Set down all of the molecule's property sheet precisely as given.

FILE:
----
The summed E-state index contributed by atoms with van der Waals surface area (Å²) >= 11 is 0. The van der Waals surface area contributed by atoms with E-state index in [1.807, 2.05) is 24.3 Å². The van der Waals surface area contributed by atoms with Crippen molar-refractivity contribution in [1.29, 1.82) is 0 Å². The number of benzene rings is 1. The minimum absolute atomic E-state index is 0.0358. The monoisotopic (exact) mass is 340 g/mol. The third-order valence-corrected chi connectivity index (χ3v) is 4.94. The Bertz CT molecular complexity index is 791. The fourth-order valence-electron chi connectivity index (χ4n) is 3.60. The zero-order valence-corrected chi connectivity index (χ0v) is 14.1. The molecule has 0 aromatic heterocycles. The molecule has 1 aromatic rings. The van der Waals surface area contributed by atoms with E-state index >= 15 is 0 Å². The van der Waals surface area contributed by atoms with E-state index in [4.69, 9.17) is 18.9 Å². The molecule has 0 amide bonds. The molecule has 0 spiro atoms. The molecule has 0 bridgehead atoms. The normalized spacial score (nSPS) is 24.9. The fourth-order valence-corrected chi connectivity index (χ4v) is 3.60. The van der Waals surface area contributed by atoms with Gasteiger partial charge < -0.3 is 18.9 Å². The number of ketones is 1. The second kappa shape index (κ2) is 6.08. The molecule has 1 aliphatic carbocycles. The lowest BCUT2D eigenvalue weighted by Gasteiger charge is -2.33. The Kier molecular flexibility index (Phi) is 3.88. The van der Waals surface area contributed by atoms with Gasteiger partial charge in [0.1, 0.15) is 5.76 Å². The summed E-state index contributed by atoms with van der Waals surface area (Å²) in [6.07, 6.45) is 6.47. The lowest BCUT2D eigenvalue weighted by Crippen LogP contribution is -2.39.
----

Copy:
The summed E-state index contributed by atoms with van der Waals surface area (Å²) >= 11 is 0. The van der Waals surface area contributed by atoms with E-state index in [1.807, 2.05) is 24.3 Å². The van der Waals surface area contributed by atoms with Crippen molar-refractivity contribution in [1.29, 1.82) is 0 Å². The number of benzene rings is 1. The minimum absolute atomic E-state index is 0.0358. The monoisotopic (exact) mass is 340 g/mol. The third-order valence-corrected chi connectivity index (χ3v) is 4.94. The Bertz CT molecular complexity index is 791. The fourth-order valence-electron chi connectivity index (χ4n) is 3.60. The zero-order valence-corrected chi connectivity index (χ0v) is 14.1. The molecule has 0 aromatic heterocycles. The molecule has 1 aromatic rings. The van der Waals surface area contributed by atoms with E-state index >= 15 is 0 Å². The van der Waals surface area contributed by atoms with E-state index in [4.69, 9.17) is 18.9 Å². The molecule has 0 amide bonds. The molecule has 0 spiro atoms. The molecule has 0 bridgehead atoms. The normalized spacial score (nSPS) is 24.9. The fourth-order valence-corrected chi connectivity index (χ4v) is 3.60. The van der Waals surface area contributed by atoms with Gasteiger partial charge < -0.3 is 18.9 Å². The number of ketones is 1. The second kappa shape index (κ2) is 6.08. The molecule has 1 aliphatic carbocycles. The lowest BCUT2D eigenvalue weighted by Gasteiger charge is -2.33. The Kier molecular flexibility index (Phi) is 3.88. The van der Waals surface area contributed by atoms with Gasteiger partial charge in [0.1, 0.15) is 5.76 Å². The summed E-state index contributed by atoms with van der Waals surface area (Å²) in [6.07, 6.45) is 6.47. The lowest BCUT2D eigenvalue weighted by Crippen LogP contribution is -2.39.